(The Center Square) – President Donald Trump won Indiana and Kentucky and Joe Biden too Vermont as polls are now closed in six more states, including the battlegrounds of Florida and Georgia.
Trump was expected to win Indiana and Kentucky, where the first polls closed, and their combined 19 electoral votes. Biden won three in Vermont. Either candidate needs to secure at least 270 electoral votes to win the presidency. The Associated Press called the race in Kentucky and Vermont. CNN projected Trump the winner in Indiana.
Florida with its 29 electoral votes, Georgia (16) and North Carolina (15) could provide early indications of voters’ mood.
If it’s a close race in some key swing states, it’s possible – maybe even likely – that a winner won’t be known for days or longer.
That’s in part because more than 99 million Americans already voted early or by mail before Tuesday’s polls even opened. States have different rules for counting and processing mail-in votes. Some wait until after all polls close in the state. Some states also will accept mail-in ballots for days after Nov. 3.
In 17 states, mail-in votes were being counted before Election Day, according to Ballotpedia. In 16 states, mail-in votes can start being counted on Election Day before polls close. In the remaining 17 states, mail-in votes can’t be counted until after polls close. Some states require election clerks to match the signatures on mail-in votes with signatures already on file, making the process more time-consuming.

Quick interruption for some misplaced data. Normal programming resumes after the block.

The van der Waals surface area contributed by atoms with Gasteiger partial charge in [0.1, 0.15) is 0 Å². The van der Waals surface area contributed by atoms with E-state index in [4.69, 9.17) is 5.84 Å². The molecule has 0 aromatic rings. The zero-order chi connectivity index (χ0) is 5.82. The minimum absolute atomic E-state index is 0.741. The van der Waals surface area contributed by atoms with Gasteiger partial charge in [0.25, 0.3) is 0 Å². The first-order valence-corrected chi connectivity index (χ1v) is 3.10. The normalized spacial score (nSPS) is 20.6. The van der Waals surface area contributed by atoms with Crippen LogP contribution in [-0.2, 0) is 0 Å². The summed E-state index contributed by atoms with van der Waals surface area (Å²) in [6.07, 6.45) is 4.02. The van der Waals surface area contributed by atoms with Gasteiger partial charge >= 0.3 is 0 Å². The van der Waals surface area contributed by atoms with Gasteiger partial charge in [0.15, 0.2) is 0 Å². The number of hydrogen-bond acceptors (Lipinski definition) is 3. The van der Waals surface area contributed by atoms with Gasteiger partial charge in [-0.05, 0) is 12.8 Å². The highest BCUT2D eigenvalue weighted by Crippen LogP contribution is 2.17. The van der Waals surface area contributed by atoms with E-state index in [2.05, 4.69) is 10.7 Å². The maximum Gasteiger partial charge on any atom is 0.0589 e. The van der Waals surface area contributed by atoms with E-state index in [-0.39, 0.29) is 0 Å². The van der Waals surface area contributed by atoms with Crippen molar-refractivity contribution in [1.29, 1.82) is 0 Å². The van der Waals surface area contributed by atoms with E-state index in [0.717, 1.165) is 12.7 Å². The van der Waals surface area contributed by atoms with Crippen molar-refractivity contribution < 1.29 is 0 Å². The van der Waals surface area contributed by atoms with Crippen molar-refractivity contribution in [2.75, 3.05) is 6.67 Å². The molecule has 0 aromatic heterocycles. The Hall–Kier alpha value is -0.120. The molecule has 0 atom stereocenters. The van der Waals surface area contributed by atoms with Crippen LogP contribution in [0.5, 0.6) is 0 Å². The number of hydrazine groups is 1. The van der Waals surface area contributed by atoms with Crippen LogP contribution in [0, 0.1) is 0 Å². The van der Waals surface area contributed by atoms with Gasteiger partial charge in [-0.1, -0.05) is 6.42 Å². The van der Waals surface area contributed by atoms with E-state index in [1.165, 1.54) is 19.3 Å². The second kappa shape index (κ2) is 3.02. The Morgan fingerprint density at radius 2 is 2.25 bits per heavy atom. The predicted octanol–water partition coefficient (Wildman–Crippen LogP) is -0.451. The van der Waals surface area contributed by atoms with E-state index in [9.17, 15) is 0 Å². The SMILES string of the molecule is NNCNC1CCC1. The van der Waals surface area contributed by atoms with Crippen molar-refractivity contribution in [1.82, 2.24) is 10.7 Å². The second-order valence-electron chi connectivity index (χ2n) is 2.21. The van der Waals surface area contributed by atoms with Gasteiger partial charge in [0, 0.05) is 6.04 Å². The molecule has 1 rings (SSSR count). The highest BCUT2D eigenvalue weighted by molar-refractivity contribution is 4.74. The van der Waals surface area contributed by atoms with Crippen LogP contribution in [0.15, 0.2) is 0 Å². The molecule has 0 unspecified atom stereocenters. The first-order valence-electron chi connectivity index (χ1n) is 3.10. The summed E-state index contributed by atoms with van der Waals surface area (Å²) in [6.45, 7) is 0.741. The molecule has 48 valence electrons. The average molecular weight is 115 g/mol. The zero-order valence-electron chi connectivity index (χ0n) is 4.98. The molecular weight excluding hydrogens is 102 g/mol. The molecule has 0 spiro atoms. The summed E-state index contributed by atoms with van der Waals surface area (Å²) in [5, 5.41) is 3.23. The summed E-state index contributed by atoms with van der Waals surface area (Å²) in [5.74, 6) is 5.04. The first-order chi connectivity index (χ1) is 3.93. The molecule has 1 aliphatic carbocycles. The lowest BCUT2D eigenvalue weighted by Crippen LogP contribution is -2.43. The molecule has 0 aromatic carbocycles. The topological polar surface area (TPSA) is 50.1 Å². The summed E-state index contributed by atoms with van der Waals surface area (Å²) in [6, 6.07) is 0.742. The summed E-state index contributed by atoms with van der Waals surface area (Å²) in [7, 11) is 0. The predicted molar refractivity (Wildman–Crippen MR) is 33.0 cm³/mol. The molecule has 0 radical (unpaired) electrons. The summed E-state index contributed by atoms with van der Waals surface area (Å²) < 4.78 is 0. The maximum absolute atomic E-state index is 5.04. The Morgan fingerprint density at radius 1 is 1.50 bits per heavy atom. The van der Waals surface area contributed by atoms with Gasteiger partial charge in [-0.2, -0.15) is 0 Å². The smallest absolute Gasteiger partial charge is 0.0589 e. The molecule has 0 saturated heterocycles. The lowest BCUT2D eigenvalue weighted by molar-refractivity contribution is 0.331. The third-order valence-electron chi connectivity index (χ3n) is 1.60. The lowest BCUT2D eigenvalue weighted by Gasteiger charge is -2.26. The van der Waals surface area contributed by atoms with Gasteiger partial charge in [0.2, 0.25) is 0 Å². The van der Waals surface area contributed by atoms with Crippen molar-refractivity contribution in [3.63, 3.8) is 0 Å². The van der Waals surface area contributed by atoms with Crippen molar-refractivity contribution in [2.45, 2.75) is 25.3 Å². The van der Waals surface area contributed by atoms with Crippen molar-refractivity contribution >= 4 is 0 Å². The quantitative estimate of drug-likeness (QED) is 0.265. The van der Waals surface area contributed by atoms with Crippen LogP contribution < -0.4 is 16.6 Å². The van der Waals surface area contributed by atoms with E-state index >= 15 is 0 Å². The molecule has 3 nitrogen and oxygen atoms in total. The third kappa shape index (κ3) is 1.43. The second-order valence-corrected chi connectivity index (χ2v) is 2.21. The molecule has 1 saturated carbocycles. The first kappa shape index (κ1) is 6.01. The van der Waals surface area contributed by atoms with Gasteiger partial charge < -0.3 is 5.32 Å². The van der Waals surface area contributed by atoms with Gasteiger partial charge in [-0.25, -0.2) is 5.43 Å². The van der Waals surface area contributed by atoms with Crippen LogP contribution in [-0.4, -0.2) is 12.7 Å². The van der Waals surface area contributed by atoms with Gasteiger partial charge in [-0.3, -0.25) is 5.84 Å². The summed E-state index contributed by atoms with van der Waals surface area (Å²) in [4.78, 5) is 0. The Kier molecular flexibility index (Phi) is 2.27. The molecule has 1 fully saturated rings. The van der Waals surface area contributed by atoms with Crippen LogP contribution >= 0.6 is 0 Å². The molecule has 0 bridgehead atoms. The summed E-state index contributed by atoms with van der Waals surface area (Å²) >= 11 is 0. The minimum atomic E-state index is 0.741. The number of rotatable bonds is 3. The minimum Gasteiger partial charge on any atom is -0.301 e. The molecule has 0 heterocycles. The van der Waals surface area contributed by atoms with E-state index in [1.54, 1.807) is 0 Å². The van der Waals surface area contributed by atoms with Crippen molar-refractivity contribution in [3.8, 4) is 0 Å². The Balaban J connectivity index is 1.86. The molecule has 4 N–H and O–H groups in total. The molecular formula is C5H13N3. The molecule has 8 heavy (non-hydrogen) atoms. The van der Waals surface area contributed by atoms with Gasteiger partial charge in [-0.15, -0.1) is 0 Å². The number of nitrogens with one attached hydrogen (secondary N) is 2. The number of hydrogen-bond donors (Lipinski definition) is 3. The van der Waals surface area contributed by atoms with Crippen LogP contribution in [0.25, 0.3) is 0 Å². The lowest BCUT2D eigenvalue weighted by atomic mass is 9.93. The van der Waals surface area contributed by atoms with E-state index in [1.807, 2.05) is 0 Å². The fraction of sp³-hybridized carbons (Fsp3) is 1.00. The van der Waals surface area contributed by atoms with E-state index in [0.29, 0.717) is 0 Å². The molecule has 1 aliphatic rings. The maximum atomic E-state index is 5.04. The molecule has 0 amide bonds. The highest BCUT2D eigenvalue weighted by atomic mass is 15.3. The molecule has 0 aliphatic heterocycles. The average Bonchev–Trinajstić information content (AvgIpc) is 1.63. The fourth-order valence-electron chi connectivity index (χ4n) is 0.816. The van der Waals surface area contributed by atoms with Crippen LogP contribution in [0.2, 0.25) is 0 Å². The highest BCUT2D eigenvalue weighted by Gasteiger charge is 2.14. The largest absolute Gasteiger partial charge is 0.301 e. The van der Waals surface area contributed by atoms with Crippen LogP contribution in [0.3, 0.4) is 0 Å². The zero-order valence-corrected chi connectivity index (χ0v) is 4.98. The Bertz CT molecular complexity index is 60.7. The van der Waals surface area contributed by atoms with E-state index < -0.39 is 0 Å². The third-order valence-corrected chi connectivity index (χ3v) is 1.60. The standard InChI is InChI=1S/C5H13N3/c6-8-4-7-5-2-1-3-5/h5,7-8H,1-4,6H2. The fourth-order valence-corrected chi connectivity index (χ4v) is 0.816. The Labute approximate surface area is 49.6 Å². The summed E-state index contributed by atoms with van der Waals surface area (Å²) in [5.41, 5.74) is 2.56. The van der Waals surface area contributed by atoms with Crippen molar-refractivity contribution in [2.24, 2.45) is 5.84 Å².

In the key swing state of Pennsylvania, for example, some counties don’t expect to start counting mail-in ballots until Wednesday or later. During Pennsylvania’s June primary, roughly half of counties were still counting ballots a full week after Election Day.
And in states where the final, unofficial results are particularly close, both Trump and Biden have attorneys on standby to legally challenge any potential discrepancies. That could drag the presidential outcome out by weeks.
At 8 p.m. eastern, polls will close in all or parts of more than 20 states.
In 2016, Trump won the electoral vote and the presidency despite losing the popular vote to Hillary Clinton by nearly 3 million votes. By winning the key swing states of Florida, Pennsylvania, Ohio, Michigan and Wisconsin, Trump claimed 304 electoral votes to Clinton’s 227.
By Dan McCaleb | The Center Square
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Reposted with permission